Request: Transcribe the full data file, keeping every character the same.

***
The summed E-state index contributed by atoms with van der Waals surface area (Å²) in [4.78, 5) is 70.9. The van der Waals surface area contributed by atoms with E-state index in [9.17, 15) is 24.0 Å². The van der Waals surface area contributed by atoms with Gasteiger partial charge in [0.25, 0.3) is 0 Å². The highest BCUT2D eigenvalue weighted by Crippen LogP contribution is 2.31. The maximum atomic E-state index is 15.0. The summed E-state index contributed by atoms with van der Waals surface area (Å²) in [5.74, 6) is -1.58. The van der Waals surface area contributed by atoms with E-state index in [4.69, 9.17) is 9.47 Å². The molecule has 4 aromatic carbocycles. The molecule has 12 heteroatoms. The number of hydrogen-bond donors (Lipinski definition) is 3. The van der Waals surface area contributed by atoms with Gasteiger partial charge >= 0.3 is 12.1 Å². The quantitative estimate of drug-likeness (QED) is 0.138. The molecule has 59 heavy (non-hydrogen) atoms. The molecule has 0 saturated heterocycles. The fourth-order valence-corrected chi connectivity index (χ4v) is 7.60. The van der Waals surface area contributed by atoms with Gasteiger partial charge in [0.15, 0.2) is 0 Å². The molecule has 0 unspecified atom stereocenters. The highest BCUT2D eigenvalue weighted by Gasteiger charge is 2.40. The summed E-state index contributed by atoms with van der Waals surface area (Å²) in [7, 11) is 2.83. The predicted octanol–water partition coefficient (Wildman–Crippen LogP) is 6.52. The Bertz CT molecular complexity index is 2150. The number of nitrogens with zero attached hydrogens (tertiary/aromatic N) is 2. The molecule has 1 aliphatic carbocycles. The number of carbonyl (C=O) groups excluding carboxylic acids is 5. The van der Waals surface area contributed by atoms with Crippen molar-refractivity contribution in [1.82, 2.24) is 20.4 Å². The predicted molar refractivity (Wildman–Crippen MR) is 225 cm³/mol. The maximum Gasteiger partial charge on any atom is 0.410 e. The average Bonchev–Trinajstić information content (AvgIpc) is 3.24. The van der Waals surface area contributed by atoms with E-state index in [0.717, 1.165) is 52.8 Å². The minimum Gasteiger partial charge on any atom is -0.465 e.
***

The summed E-state index contributed by atoms with van der Waals surface area (Å²) in [4.78, 5) is 70.9. The van der Waals surface area contributed by atoms with E-state index in [9.17, 15) is 24.0 Å². The van der Waals surface area contributed by atoms with Gasteiger partial charge in [0.25, 0.3) is 0 Å². The highest BCUT2D eigenvalue weighted by Crippen LogP contribution is 2.31. The maximum atomic E-state index is 15.0. The summed E-state index contributed by atoms with van der Waals surface area (Å²) in [5.74, 6) is -1.58. The van der Waals surface area contributed by atoms with E-state index in [4.69, 9.17) is 9.47 Å². The molecule has 4 aromatic carbocycles. The molecule has 12 heteroatoms. The number of hydrogen-bond donors (Lipinski definition) is 3. The van der Waals surface area contributed by atoms with Gasteiger partial charge >= 0.3 is 12.1 Å². The quantitative estimate of drug-likeness (QED) is 0.138. The molecule has 59 heavy (non-hydrogen) atoms. The molecule has 0 saturated heterocycles. The fourth-order valence-corrected chi connectivity index (χ4v) is 7.60. The van der Waals surface area contributed by atoms with Gasteiger partial charge in [0.15, 0.2) is 0 Å². The molecule has 0 unspecified atom stereocenters. The highest BCUT2D eigenvalue weighted by Gasteiger charge is 2.40. The summed E-state index contributed by atoms with van der Waals surface area (Å²) in [7, 11) is 2.83. The predicted octanol–water partition coefficient (Wildman–Crippen LogP) is 6.52. The Bertz CT molecular complexity index is 2150. The number of nitrogens with zero attached hydrogens (tertiary/aromatic N) is 2. The molecule has 1 aliphatic carbocycles. The number of carbonyl (C=O) groups excluding carboxylic acids is 5. The van der Waals surface area contributed by atoms with Crippen molar-refractivity contribution in [1.82, 2.24) is 20.4 Å². The predicted molar refractivity (Wildman–Crippen MR) is 225 cm³/mol. The maximum Gasteiger partial charge on any atom is 0.410 e. The average Bonchev–Trinajstić information content (AvgIpc) is 3.24. The van der Waals surface area contributed by atoms with E-state index in [0.717, 1.165) is 52.8 Å². The minimum Gasteiger partial charge on any atom is -0.465 e.